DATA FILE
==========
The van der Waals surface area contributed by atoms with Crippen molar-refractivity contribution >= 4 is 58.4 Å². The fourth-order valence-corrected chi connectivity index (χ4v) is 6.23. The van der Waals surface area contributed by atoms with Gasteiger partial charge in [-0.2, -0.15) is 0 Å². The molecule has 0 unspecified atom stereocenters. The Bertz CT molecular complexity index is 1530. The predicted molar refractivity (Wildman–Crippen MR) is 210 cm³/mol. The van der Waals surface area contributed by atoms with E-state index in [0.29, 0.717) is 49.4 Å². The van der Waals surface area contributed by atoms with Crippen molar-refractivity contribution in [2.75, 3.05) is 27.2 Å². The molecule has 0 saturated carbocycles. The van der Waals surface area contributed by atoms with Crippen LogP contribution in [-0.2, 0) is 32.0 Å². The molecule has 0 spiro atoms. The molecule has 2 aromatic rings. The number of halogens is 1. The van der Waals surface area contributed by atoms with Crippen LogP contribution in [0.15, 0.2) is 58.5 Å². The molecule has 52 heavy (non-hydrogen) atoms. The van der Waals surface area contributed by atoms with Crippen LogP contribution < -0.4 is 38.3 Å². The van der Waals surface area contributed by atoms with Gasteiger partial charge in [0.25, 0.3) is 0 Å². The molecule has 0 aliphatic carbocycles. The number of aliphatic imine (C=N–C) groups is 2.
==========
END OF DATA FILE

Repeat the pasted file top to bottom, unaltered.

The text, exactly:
The van der Waals surface area contributed by atoms with Crippen molar-refractivity contribution >= 4 is 58.4 Å². The fourth-order valence-corrected chi connectivity index (χ4v) is 6.23. The van der Waals surface area contributed by atoms with Gasteiger partial charge in [-0.2, -0.15) is 0 Å². The molecule has 0 unspecified atom stereocenters. The Bertz CT molecular complexity index is 1530. The predicted molar refractivity (Wildman–Crippen MR) is 210 cm³/mol. The van der Waals surface area contributed by atoms with E-state index in [0.29, 0.717) is 49.4 Å². The van der Waals surface area contributed by atoms with Crippen molar-refractivity contribution in [2.75, 3.05) is 27.2 Å². The molecule has 0 saturated carbocycles. The van der Waals surface area contributed by atoms with Crippen LogP contribution in [-0.2, 0) is 32.0 Å². The molecule has 0 spiro atoms. The molecule has 2 aromatic rings. The number of halogens is 1. The van der Waals surface area contributed by atoms with Crippen LogP contribution in [0.15, 0.2) is 58.5 Å². The molecule has 52 heavy (non-hydrogen) atoms. The van der Waals surface area contributed by atoms with Crippen LogP contribution < -0.4 is 38.3 Å². The van der Waals surface area contributed by atoms with Gasteiger partial charge in [0.25, 0.3) is 0 Å². The molecule has 0 aliphatic carbocycles. The number of aliphatic imine (C=N–C) groups is 2.